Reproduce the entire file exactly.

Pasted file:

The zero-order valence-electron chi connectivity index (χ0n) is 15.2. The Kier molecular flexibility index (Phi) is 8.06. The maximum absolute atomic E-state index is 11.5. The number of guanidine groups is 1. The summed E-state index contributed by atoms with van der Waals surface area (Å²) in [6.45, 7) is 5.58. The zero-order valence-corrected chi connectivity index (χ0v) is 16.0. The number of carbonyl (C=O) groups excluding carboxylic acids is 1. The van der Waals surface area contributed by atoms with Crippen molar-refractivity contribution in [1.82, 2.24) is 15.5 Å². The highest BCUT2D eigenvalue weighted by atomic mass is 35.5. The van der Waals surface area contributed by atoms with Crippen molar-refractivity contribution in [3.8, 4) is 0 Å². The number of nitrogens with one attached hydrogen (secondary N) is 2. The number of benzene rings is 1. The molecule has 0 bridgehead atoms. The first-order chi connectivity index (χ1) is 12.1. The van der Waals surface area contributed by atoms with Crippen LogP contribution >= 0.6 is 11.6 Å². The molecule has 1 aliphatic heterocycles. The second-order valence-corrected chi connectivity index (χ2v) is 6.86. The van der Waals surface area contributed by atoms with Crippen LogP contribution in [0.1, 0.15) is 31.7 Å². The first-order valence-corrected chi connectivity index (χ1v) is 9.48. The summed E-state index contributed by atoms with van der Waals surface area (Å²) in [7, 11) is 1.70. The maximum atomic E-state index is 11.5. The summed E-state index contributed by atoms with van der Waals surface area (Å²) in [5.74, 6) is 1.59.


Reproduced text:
The zero-order valence-electron chi connectivity index (χ0n) is 15.2. The Kier molecular flexibility index (Phi) is 8.06. The maximum absolute atomic E-state index is 11.5. The number of guanidine groups is 1. The summed E-state index contributed by atoms with van der Waals surface area (Å²) in [6.45, 7) is 5.58. The zero-order valence-corrected chi connectivity index (χ0v) is 16.0. The number of carbonyl (C=O) groups excluding carboxylic acids is 1. The van der Waals surface area contributed by atoms with Crippen molar-refractivity contribution in [1.82, 2.24) is 15.5 Å². The highest BCUT2D eigenvalue weighted by atomic mass is 35.5. The van der Waals surface area contributed by atoms with Crippen molar-refractivity contribution in [3.8, 4) is 0 Å². The number of nitrogens with one attached hydrogen (secondary N) is 2. The number of benzene rings is 1. The molecule has 0 bridgehead atoms. The first-order chi connectivity index (χ1) is 12.1. The van der Waals surface area contributed by atoms with Crippen LogP contribution >= 0.6 is 11.6 Å². The molecule has 1 aliphatic heterocycles. The second-order valence-corrected chi connectivity index (χ2v) is 6.86. The van der Waals surface area contributed by atoms with Crippen LogP contribution in [0.1, 0.15) is 31.7 Å². The first-order valence-corrected chi connectivity index (χ1v) is 9.48. The summed E-state index contributed by atoms with van der Waals surface area (Å²) in [7, 11) is 1.70. The maximum atomic E-state index is 11.5. The summed E-state index contributed by atoms with van der Waals surface area (Å²) in [5.74, 6) is 1.59.